Despite the violent sturm und drang surrounding these negotiations -- including familiar, but tired accusations by Republicans of Democratic infidelity to U.S. troops -- the final deal looks uncannily like the framework the two sides have been working with since the middle of March.
It includes cuts to both mandatory and discretionary spending, and does not include a rider that would have defunded Planned Parenthood -- the final sticking point in the negotiations. A separate measure to prevent the city of Washington from paying for abortions with its tax revenues survived. Republicans have also been promised votes in the Senate on riders to defund Planned Parenthood and health care implementation. Over $17 billion of the more than $37 billion in cuts from current spending are from mandatory programs.
It's a mixed bag for both sides politically. Democrats, led by Reid and President Obama, have had to accept cuts to social programs they value ideologically, and that are important to their base. Indeed, the sum of the cuts is higher than Republicans initially thought feasible. But Boehner was walking a tightrope with conservative rank and filers skeptical of any compromise -- a rift Democrats stretched to maximum benefit -- despite walking away with more fiscal flesh than anybody would have predicted six months ago.
That the government will stay open should come as little solace to Boehner -- who to his credit knew the political fallout would harm Republicans. This was a little fight. Puny even. It was the easiest test he'll face all year, and he barely passed. In just a few weeks, he'll have to convince the same petulant bloc in his party to support raising the debt limit, or force the country into default. When that's done, he'll have to run point on yet another spending fight -- to keep the government running next year. In both looming battles, Boehner will demand more spending cuts. But the remaining accounts are much larger, and they pay for programs that have defined Democrats for multiple generations of liberals -- popular entitlements like Medicare, Medicaid, and Social Security. The former two in particular are issues where there's no common ground between the two parties. And yet they're where all the money is.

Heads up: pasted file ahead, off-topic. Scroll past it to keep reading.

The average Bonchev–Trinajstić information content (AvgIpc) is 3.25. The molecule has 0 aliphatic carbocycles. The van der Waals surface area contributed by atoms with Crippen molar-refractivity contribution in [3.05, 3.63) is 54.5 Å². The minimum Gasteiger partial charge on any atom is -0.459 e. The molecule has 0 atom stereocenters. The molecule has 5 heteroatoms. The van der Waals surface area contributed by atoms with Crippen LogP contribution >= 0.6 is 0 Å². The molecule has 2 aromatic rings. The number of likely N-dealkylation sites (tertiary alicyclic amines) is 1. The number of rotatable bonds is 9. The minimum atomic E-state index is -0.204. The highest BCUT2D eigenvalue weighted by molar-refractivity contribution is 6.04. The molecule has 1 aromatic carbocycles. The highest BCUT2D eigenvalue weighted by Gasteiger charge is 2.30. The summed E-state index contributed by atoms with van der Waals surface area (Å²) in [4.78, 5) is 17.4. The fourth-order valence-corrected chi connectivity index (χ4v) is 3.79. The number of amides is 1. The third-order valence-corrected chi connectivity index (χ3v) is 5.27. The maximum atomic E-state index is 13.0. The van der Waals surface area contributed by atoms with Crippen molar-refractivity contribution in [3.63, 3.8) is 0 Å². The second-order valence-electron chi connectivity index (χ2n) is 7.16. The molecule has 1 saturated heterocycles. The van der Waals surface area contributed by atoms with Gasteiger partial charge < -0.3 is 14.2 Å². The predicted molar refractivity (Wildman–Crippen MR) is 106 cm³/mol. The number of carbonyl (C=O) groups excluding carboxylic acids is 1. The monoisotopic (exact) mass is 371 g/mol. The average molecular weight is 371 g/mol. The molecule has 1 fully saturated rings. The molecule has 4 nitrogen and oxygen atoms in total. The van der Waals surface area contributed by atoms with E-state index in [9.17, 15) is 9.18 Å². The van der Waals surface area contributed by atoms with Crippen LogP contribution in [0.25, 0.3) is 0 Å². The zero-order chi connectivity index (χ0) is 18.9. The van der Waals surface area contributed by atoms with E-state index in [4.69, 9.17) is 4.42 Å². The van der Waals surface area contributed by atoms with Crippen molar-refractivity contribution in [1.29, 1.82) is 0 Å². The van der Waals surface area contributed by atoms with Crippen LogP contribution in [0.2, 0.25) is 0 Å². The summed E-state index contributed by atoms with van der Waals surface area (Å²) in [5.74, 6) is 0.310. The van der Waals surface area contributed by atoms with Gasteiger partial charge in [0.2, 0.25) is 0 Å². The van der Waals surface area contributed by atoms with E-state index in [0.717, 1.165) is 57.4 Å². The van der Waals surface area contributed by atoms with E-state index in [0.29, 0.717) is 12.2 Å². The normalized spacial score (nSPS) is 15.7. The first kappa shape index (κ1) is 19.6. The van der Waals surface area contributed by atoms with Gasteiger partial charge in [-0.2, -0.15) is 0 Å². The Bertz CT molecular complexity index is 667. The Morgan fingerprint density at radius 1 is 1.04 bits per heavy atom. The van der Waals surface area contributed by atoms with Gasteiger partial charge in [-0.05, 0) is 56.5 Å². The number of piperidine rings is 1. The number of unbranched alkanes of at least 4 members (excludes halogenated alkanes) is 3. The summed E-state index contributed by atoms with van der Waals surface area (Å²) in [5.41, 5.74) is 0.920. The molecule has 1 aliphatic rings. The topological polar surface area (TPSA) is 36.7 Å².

This means the legislative politics in America have whipsawed over the course of a year from whether and how to provide universal health care in the United States, to which social programs ought to be cut or annihilated. That the focal point of policy on Capitol Hill is on what should be cut -- and not when to cut, or whether cutting is even wise -- illustrates just how brief the progressive moment lasted after Obama's election in 2008. It also represents a colossal failure of government.
To the extent that the United States does have an immediate fiscal problem, it can be traced to three causes -- two systemic, one acute, and none Obama's fault: Bush tax cuts, unfunded Bush administration spending policies (the wars in Iraq and Afghanistan and Medicare Part D) and plummetting tax revenue following the 2008 financial crisis and ensuing recession.
These problems helped Obama get elected. They also required him and Democrats, politically, not to let the public forget where the problems came from. When they failed at that, Republicans took an albatross that rested rightly with them and hung it around the Democrats' necks.
After historic victories in the November midterms, Republicans were locked into commitments to reduce the deficit and create jobs. What they've done instead is target key Democratic spending programs, while pushing to lower taxes on the wealthy, and claim their agenda constitutes a jobs and deficit-reduction program.
Their goals fly aggressively in the face of recommendations from the vast majority of top economists, many of whom support pumping more money into the economy, almost all of whom recommend addressing fiscal imbalances after the recovery is fully locked in. The GOP has cobbled together a list of 500 economists who support their policies, and articulated a hazy thesis for why spending cuts are the proper recipe for a weak economy with high unemployment. But their priorities are more accurately seen as a new round in a fight between two parties, one of which has a base that is older, whiter, wealthier, angrier and shrinking.
The good news is that the cuts themselves are probably modest enough not to truly shock the economy. The better news is that the government avoided a protracted shutdown, which would have been even worse.
The contrast between this GOP majority and the Democratic majority that swept into power in 2006 are stark. The parallels to the last big new GOP majority are obvious. Just as in 1994, when Bill Clinton lost Congress Republicans saw an opportunity and went for it. Then as now, they used maximal negotiating leverage to get their way. Last time they shut the government down. This time they blinked. Next time they may not.